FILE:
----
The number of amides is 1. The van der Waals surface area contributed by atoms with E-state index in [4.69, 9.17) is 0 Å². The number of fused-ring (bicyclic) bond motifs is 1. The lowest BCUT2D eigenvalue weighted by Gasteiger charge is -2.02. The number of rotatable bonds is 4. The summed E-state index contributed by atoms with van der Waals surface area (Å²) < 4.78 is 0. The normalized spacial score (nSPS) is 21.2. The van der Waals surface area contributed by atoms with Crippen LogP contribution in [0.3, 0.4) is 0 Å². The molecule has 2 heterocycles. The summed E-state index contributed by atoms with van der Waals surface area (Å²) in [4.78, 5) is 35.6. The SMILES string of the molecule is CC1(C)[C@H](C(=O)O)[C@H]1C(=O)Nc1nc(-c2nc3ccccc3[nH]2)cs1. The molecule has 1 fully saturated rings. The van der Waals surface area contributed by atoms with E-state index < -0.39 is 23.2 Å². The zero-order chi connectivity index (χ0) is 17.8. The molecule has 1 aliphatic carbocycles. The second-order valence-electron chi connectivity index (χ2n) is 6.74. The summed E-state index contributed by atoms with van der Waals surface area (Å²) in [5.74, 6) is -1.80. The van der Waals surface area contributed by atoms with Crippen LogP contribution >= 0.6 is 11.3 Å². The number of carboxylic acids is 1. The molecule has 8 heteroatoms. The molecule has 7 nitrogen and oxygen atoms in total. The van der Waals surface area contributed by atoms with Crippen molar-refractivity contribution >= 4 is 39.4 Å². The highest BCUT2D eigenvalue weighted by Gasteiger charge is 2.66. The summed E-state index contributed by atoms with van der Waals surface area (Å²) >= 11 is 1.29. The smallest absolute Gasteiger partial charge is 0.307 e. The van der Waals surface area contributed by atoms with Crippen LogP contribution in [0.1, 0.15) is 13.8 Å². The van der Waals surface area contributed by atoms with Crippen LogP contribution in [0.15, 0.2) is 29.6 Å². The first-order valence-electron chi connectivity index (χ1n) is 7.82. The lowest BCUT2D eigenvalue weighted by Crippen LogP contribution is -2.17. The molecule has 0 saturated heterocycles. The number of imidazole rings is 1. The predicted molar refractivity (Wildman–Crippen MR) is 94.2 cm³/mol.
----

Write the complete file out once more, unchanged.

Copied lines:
The number of amides is 1. The van der Waals surface area contributed by atoms with E-state index in [4.69, 9.17) is 0 Å². The number of fused-ring (bicyclic) bond motifs is 1. The lowest BCUT2D eigenvalue weighted by Gasteiger charge is -2.02. The number of rotatable bonds is 4. The summed E-state index contributed by atoms with van der Waals surface area (Å²) < 4.78 is 0. The normalized spacial score (nSPS) is 21.2. The van der Waals surface area contributed by atoms with Crippen LogP contribution in [0.3, 0.4) is 0 Å². The molecule has 2 heterocycles. The summed E-state index contributed by atoms with van der Waals surface area (Å²) in [4.78, 5) is 35.6. The SMILES string of the molecule is CC1(C)[C@H](C(=O)O)[C@H]1C(=O)Nc1nc(-c2nc3ccccc3[nH]2)cs1. The molecule has 1 fully saturated rings. The van der Waals surface area contributed by atoms with E-state index < -0.39 is 23.2 Å². The zero-order chi connectivity index (χ0) is 17.8. The molecule has 1 aliphatic carbocycles. The second-order valence-electron chi connectivity index (χ2n) is 6.74. The summed E-state index contributed by atoms with van der Waals surface area (Å²) in [5.74, 6) is -1.80. The van der Waals surface area contributed by atoms with Crippen LogP contribution >= 0.6 is 11.3 Å². The number of carboxylic acids is 1. The molecule has 8 heteroatoms. The molecule has 7 nitrogen and oxygen atoms in total. The van der Waals surface area contributed by atoms with Crippen molar-refractivity contribution >= 4 is 39.4 Å². The highest BCUT2D eigenvalue weighted by Gasteiger charge is 2.66. The summed E-state index contributed by atoms with van der Waals surface area (Å²) >= 11 is 1.29. The smallest absolute Gasteiger partial charge is 0.307 e. The van der Waals surface area contributed by atoms with Crippen LogP contribution in [0.1, 0.15) is 13.8 Å². The van der Waals surface area contributed by atoms with Crippen LogP contribution in [0.15, 0.2) is 29.6 Å². The first-order valence-electron chi connectivity index (χ1n) is 7.82. The lowest BCUT2D eigenvalue weighted by Crippen LogP contribution is -2.17. The molecule has 0 saturated heterocycles. The number of imidazole rings is 1. The predicted molar refractivity (Wildman–Crippen MR) is 94.2 cm³/mol.